Some of my favorite authors aren't being produced in MP3 format.  For example Michael Robotham.  He has 3 books that have either been out (Bombproof - 2008)  or are coming out and there isn't an audio version of the book. Or Stephen Booth. Or some Scandinavian authors. 

I have requested them on Audible (aka Amazon) to no avail.  Sometimes I wonder if they read those requests at all. [sigh]

So are e-books the main push in the publishing industry these days?  Have audio books fallen by the wayside?  Content - except for A-list authors (boring) seems to be dropping off.

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To the best of my knowledge, an author's agent gets him/her audio contracts. They are among the subsidiary rights. Of course, it's possible that the print publisher has contractual rights and isn't making much of an effort. In my experience, it's better to retain subsidiary rights.
My first novel came out with Audible about 6 weeks ago, and I'm certainly not an A-list author. I heard via ITW's (the International Thriller Writers) monthly members' bulletin that Audible was looking to acquire the rights to newer thriller authors, my agent submitted, and ta-da! Here I am.

I would imagine Audible listens to the requests they get for books. In my experience, producing an audio book took MUCH less time than the print version (5 months vs 21 months), so maybe you'll be seeing the books you're hoping for shortly!
A couple of years ago I happened to chat with a gal who produces audio books. She told me she doesn't approach an author until that author has five titles in print.
Possibly. That was probably true in my case. But Robotham is a rather good and successful author from the get-go. Still, it could be the explanation.
They have other Robotham titles on Audible in the US but there are others available in the UK. I just saw that Stuart MacBride's latest Logan MacRae is just out on Audible, but the previous two are missing in the series. I'm pretty sure they are available in the UK (MacBride narates the latest two himself.) (And his website and blog are pretty funny.)

Bit of a late comer to this thread! Generally there may be many variables concerning the release of audiobooks. From my experience in the UK, Audible will have agreements with publishers to release audiobooks of the publishers titles. They will re release these titles already available in audiobook format via the publisher. In effect audible are a 3rd party seller in some instances. I do know that they will only release when five titles are made available.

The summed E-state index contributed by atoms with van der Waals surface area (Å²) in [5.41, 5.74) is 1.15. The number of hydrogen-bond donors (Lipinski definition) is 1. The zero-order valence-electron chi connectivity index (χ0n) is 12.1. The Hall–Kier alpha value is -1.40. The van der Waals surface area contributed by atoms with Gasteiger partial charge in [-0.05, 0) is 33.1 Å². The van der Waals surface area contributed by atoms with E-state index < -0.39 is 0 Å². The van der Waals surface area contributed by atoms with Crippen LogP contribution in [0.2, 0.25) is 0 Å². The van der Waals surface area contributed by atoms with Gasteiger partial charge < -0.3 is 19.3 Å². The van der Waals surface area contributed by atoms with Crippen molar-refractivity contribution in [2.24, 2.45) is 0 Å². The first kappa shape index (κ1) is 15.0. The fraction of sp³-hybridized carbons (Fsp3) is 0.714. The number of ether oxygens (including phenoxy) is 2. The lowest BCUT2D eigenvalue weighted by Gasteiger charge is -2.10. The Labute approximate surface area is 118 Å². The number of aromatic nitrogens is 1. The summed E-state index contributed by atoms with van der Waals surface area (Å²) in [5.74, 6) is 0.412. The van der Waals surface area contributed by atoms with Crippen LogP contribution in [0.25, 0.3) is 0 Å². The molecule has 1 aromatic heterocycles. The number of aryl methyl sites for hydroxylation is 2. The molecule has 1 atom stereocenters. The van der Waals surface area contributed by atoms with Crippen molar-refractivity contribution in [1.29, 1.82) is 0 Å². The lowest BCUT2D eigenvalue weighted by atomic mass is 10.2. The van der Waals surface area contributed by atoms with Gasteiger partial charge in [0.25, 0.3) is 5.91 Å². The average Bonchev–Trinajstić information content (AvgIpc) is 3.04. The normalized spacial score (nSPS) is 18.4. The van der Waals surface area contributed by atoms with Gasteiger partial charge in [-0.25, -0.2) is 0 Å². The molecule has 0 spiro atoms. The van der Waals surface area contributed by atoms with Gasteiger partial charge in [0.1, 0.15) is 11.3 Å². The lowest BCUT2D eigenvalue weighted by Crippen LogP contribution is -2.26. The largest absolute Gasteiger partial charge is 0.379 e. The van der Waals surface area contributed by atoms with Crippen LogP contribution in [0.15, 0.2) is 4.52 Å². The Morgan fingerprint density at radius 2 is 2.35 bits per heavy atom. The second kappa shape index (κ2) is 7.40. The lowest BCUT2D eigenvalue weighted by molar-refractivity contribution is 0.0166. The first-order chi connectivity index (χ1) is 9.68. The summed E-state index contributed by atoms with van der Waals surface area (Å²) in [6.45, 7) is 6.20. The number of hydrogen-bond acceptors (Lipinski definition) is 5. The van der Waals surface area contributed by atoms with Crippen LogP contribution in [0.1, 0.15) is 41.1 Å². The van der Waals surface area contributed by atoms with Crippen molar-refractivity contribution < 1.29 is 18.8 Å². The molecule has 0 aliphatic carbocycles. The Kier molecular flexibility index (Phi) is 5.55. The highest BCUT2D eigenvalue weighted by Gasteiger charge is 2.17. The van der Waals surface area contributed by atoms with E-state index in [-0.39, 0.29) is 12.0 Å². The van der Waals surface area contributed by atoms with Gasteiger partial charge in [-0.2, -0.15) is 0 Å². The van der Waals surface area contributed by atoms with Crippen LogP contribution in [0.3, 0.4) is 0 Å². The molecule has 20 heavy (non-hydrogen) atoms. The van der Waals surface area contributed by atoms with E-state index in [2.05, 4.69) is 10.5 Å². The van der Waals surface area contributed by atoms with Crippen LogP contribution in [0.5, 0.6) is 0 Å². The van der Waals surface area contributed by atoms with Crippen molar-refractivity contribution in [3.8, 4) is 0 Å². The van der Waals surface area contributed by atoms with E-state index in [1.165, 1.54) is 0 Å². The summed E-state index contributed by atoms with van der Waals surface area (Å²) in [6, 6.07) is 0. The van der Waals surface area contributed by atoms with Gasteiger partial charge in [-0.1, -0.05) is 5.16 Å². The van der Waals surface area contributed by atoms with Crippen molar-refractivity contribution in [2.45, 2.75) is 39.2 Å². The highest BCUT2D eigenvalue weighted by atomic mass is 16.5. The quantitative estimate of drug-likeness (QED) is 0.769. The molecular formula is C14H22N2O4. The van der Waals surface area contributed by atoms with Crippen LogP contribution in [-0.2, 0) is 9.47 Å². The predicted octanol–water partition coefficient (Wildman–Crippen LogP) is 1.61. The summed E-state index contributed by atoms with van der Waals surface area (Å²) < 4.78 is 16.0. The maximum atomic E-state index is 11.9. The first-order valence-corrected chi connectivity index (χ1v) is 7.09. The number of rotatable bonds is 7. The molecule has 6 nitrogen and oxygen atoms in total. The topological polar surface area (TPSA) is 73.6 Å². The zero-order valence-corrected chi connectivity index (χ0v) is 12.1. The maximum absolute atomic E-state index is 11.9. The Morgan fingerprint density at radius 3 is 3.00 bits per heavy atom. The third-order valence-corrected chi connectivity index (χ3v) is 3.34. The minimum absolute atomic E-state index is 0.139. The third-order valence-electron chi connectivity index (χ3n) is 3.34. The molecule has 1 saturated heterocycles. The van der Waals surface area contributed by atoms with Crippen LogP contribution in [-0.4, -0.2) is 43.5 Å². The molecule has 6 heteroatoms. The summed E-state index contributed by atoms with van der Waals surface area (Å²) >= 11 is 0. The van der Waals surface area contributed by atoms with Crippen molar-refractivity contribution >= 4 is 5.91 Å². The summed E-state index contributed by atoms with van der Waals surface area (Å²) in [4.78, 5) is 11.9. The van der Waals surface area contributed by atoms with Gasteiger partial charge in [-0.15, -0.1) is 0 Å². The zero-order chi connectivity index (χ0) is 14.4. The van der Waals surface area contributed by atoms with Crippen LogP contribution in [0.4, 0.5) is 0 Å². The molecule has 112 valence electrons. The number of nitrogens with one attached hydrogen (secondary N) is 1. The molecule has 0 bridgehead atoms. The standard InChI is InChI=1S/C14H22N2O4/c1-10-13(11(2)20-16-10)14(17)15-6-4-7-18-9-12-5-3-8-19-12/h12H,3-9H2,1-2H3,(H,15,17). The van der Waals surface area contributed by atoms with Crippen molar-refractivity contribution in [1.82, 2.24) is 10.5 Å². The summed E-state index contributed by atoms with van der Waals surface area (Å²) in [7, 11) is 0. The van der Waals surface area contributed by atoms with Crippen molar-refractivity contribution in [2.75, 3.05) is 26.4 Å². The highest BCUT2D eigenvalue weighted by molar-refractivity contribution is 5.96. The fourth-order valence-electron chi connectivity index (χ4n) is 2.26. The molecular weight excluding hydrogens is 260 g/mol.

Some UK audiobook publishers that release to libraries will not entertain an author unless they have a good library 'Presence'. That may well be changing given the current climate of cutbacks to library funding.

Some audiobook publishers may also only release one title in a series initially to test the the water. If sales go well then they will re visit the back catalogue and release along with future titles.

The audio rights must be bought by the publisher wishing to release and this can also affect what makes it to audio and what doesn't. Obviously the rights to a well known and popular author may be a lot more than those of somebody just breaking through.

The good news is that Audiobooks in the UK are growing in popularity and appear to be shedding the coat of being a product known more for providing a reading experience to the visually impaired. Hopefully now the number of titles available to able sighted and the visually impaired will increase. I did see mentioned in the news just last month that audiobook sales (along with ebook) had risen from £4million to around £16million in 2010. All good news.



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